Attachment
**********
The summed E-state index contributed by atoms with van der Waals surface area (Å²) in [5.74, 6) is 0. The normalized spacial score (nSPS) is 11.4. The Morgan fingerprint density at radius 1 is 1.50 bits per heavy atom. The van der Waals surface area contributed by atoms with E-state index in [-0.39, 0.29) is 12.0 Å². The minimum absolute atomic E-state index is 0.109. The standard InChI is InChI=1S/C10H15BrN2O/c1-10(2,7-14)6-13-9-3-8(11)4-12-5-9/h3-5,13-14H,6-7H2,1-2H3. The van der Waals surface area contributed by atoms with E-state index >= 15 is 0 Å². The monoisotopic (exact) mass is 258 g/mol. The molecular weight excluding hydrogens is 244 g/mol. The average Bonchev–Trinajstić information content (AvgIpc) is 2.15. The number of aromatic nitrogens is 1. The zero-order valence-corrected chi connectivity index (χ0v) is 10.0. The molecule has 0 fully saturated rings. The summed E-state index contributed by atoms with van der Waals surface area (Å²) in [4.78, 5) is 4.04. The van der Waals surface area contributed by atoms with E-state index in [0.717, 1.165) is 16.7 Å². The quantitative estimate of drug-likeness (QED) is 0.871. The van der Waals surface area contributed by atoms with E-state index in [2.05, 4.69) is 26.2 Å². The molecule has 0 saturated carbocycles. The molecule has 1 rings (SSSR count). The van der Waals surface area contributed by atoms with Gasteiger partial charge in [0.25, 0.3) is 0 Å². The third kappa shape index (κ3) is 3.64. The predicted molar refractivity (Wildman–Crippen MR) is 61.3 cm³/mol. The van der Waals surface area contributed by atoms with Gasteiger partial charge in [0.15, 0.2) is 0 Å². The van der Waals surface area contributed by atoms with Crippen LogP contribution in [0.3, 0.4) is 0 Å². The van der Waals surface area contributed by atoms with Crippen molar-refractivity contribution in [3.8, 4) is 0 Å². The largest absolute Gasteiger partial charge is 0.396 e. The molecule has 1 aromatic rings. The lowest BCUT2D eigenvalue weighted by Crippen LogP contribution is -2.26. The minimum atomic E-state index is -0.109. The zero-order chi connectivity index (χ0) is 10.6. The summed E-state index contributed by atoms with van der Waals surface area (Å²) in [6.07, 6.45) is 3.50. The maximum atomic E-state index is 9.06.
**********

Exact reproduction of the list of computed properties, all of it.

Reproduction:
The summed E-state index contributed by atoms with van der Waals surface area (Å²) in [5.74, 6) is 0. The normalized spacial score (nSPS) is 11.4. The Morgan fingerprint density at radius 1 is 1.50 bits per heavy atom. The van der Waals surface area contributed by atoms with E-state index in [-0.39, 0.29) is 12.0 Å². The minimum absolute atomic E-state index is 0.109. The standard InChI is InChI=1S/C10H15BrN2O/c1-10(2,7-14)6-13-9-3-8(11)4-12-5-9/h3-5,13-14H,6-7H2,1-2H3. The van der Waals surface area contributed by atoms with E-state index >= 15 is 0 Å². The monoisotopic (exact) mass is 258 g/mol. The molecular weight excluding hydrogens is 244 g/mol. The average Bonchev–Trinajstić information content (AvgIpc) is 2.15. The number of aromatic nitrogens is 1. The zero-order valence-corrected chi connectivity index (χ0v) is 10.0. The molecule has 0 fully saturated rings. The summed E-state index contributed by atoms with van der Waals surface area (Å²) in [4.78, 5) is 4.04. The van der Waals surface area contributed by atoms with E-state index in [0.717, 1.165) is 16.7 Å². The quantitative estimate of drug-likeness (QED) is 0.871. The van der Waals surface area contributed by atoms with E-state index in [2.05, 4.69) is 26.2 Å². The molecule has 0 saturated carbocycles. The molecule has 1 rings (SSSR count). The van der Waals surface area contributed by atoms with Gasteiger partial charge in [0.25, 0.3) is 0 Å². The third kappa shape index (κ3) is 3.64. The predicted molar refractivity (Wildman–Crippen MR) is 61.3 cm³/mol. The van der Waals surface area contributed by atoms with Gasteiger partial charge in [0.15, 0.2) is 0 Å². The van der Waals surface area contributed by atoms with Crippen LogP contribution in [0.3, 0.4) is 0 Å². The van der Waals surface area contributed by atoms with Crippen molar-refractivity contribution in [3.8, 4) is 0 Å². The largest absolute Gasteiger partial charge is 0.396 e. The molecule has 1 aromatic rings. The lowest BCUT2D eigenvalue weighted by Crippen LogP contribution is -2.26. The minimum atomic E-state index is -0.109. The zero-order chi connectivity index (χ0) is 10.6. The summed E-state index contributed by atoms with van der Waals surface area (Å²) in [6.07, 6.45) is 3.50. The maximum atomic E-state index is 9.06.